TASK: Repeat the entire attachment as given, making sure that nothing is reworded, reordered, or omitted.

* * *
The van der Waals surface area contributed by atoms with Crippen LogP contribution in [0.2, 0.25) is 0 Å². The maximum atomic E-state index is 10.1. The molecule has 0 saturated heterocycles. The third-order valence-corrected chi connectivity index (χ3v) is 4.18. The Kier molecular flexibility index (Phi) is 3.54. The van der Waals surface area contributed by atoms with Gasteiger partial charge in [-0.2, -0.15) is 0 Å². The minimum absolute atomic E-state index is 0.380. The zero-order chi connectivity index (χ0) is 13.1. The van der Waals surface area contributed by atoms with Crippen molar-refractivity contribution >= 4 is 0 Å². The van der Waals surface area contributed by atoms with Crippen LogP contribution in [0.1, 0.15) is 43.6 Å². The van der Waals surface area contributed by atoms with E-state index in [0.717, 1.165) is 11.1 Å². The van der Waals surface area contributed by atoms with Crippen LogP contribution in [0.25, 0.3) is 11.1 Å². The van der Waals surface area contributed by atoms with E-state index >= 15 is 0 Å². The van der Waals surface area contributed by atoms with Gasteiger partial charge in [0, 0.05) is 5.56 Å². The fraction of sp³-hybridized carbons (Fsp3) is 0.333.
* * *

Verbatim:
The van der Waals surface area contributed by atoms with Crippen LogP contribution in [0.2, 0.25) is 0 Å². The maximum atomic E-state index is 10.1. The molecule has 0 saturated heterocycles. The third-order valence-corrected chi connectivity index (χ3v) is 4.18. The Kier molecular flexibility index (Phi) is 3.54. The van der Waals surface area contributed by atoms with Gasteiger partial charge in [-0.2, -0.15) is 0 Å². The minimum absolute atomic E-state index is 0.380. The zero-order chi connectivity index (χ0) is 13.1. The van der Waals surface area contributed by atoms with Crippen molar-refractivity contribution >= 4 is 0 Å². The van der Waals surface area contributed by atoms with Crippen LogP contribution in [0.1, 0.15) is 43.6 Å². The van der Waals surface area contributed by atoms with E-state index in [0.717, 1.165) is 11.1 Å². The van der Waals surface area contributed by atoms with Crippen LogP contribution in [0.25, 0.3) is 11.1 Å². The van der Waals surface area contributed by atoms with E-state index >= 15 is 0 Å². The van der Waals surface area contributed by atoms with Gasteiger partial charge in [0, 0.05) is 5.56 Å². The fraction of sp³-hybridized carbons (Fsp3) is 0.333.